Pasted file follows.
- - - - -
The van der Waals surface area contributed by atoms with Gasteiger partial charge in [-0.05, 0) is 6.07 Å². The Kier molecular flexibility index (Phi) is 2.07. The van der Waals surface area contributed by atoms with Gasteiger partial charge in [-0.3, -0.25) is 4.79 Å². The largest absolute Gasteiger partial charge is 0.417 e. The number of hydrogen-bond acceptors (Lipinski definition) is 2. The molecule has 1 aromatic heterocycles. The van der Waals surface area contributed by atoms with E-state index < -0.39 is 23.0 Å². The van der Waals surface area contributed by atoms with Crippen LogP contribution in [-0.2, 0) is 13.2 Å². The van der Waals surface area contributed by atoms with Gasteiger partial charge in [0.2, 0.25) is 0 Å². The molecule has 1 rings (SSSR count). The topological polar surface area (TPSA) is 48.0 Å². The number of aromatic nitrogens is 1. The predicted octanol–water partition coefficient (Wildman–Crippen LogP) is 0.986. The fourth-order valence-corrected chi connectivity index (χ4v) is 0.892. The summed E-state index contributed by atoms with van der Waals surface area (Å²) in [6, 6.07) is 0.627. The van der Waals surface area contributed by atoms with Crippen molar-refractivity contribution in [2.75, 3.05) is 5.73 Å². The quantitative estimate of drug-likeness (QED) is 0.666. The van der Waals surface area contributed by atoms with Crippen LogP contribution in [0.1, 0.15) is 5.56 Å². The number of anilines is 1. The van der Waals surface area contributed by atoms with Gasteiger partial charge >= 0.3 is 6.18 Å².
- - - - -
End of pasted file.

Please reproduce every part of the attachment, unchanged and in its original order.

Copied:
The van der Waals surface area contributed by atoms with Gasteiger partial charge in [-0.05, 0) is 6.07 Å². The Kier molecular flexibility index (Phi) is 2.07. The van der Waals surface area contributed by atoms with Gasteiger partial charge in [-0.3, -0.25) is 4.79 Å². The largest absolute Gasteiger partial charge is 0.417 e. The number of hydrogen-bond acceptors (Lipinski definition) is 2. The molecule has 1 aromatic heterocycles. The van der Waals surface area contributed by atoms with E-state index < -0.39 is 23.0 Å². The van der Waals surface area contributed by atoms with Crippen LogP contribution in [-0.2, 0) is 13.2 Å². The van der Waals surface area contributed by atoms with Gasteiger partial charge in [0.2, 0.25) is 0 Å². The molecule has 1 rings (SSSR count). The topological polar surface area (TPSA) is 48.0 Å². The number of aromatic nitrogens is 1. The predicted octanol–water partition coefficient (Wildman–Crippen LogP) is 0.986. The fourth-order valence-corrected chi connectivity index (χ4v) is 0.892. The summed E-state index contributed by atoms with van der Waals surface area (Å²) in [6, 6.07) is 0.627. The van der Waals surface area contributed by atoms with Crippen molar-refractivity contribution in [2.75, 3.05) is 5.73 Å². The quantitative estimate of drug-likeness (QED) is 0.666. The van der Waals surface area contributed by atoms with Crippen LogP contribution in [0.1, 0.15) is 5.56 Å². The number of anilines is 1. The van der Waals surface area contributed by atoms with Gasteiger partial charge >= 0.3 is 6.18 Å².